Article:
He played in Greece for five years and immersed himself in the culture, learned the language, understood the jokes. He won club championships on three continents and finished second in the World Water Polo League. The 4th of July child also earned the elusive Olympic medal which remains the only U.S. men’s podium since 1988.

The end finally came at age 36 after the 2012 Olympics.

He had a relatively soft landing with the family business, Crown Island Insurance. Even then, it wasn’t an easy transition from the pool to the office. This is never the case.

It’s a topic covered in “The Weight of Gold,” a 2020 HBO documentary narrated by swimmer Michael Phelps that examines the mental health issues faced by Olympic athletes, especially after the Games, especially in the low profile sports. There’s the physical component of not having the daily endorphin rush of intense exercise and fiery competition. There is the mental side of suddenly losing your identity for life.

“It’s tough, there’s no doubt about it,” said Beaubien. “It’s definitely a real thing that top athletes go through when they’re done, especially Olympic athletes who aren’t the privileged few where you can take your image into the next stage of your life. You don’t not pursue the same goals.

“It took me a while to adjust to life in the real world. You’re doing this ‘normal job’ that doesn’t seem as interesting as your old life. All those people who were helping you as an athlete , they’re all gone. You don’t have a schedule anymore. The structure just disappeared. It can be difficult, that’s for sure.

Beaubien was a sporadic coach for a few years but gradually separated from his past life. He became the principal owner of Crown Island Insurance in 2019. He opened a cafe in Pacific Beach and renovated the Salty Frog, a Navy SEAL dive bar and a music venue in Imperial Beach. He went years without getting in the water, running and cycling instead. He talks about playing basketball again, his original sport at Coronado High.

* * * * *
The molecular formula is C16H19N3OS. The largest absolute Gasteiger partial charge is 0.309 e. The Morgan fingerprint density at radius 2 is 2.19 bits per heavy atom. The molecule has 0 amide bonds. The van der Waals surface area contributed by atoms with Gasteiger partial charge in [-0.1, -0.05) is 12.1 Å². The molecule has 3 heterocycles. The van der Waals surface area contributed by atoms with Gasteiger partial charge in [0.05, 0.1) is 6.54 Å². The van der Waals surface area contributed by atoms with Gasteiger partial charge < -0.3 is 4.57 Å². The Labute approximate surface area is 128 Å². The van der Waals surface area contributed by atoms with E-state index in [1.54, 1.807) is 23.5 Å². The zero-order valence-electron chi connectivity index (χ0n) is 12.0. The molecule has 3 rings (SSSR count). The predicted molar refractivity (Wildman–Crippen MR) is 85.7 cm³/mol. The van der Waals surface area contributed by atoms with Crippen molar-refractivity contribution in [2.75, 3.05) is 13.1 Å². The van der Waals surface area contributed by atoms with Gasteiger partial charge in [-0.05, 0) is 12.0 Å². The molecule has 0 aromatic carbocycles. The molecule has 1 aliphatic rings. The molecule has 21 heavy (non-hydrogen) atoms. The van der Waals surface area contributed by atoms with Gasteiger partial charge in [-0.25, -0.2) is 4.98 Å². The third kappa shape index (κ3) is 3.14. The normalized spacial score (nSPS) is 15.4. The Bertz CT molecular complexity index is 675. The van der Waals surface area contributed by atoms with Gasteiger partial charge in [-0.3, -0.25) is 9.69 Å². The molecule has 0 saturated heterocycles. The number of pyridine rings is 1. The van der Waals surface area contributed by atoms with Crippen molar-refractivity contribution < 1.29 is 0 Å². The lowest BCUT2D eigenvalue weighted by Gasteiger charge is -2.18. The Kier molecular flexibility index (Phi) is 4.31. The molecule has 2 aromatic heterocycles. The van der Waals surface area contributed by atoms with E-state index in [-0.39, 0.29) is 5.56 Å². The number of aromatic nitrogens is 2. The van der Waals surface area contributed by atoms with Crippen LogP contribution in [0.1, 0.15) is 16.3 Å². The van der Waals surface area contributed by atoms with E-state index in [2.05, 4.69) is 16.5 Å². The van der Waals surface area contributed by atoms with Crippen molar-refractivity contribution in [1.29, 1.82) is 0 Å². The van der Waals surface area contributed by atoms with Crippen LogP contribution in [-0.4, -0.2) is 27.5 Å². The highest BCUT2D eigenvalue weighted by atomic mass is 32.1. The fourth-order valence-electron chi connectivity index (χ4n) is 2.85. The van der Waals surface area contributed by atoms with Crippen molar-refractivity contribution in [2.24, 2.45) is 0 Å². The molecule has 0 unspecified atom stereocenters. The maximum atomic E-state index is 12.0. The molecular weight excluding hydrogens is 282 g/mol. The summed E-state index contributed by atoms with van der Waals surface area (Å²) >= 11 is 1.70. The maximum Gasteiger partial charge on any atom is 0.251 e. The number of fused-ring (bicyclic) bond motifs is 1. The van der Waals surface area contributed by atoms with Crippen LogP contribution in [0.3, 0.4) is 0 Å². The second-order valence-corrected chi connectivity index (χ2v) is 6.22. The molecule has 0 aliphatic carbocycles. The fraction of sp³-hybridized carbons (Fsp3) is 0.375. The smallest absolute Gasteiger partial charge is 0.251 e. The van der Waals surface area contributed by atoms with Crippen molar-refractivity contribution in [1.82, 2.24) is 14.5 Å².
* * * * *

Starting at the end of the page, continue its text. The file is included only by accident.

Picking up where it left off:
Regrets for the journey from point A to point B?

“No regrets,” he said, “absolutely no regrets.”

His most memorable match was the 2008 Olympic semi-final against Serbia, a 10-5 victory in which he scored twice.

“There are so many things that have to go well for a team to be successful at the Olympics,” said Beaubien, who becomes the team’s sixth player to be inducted into the American Water Polo Hall of Fame. “You are talking about two weeks every four years to reach this marker. Everyone has to be on the same wavelength, everyone has to play well, you have to have a bit of luck, you have to have that special chemistry. When you succeed, I can’t imagine anything more beautiful to do. We had that.

His most memorable experience came nine years earlier at KSI SE in Budapest, Hungary, as the only American in the league.

“The international language of sport is very real,” says Beaubien. “None of these guys spoke English. There was one guy in my team who could even understand English at all. The coach didn’t understand anything. By the time I left, I had a full relationship and deep with all the guys on the team. It was only because of the water polo. I couldn’t have had a basic conversation with any of them.

“It was such an eye-opening, rich and beautiful thing.”

A billion dollars can’t buy that.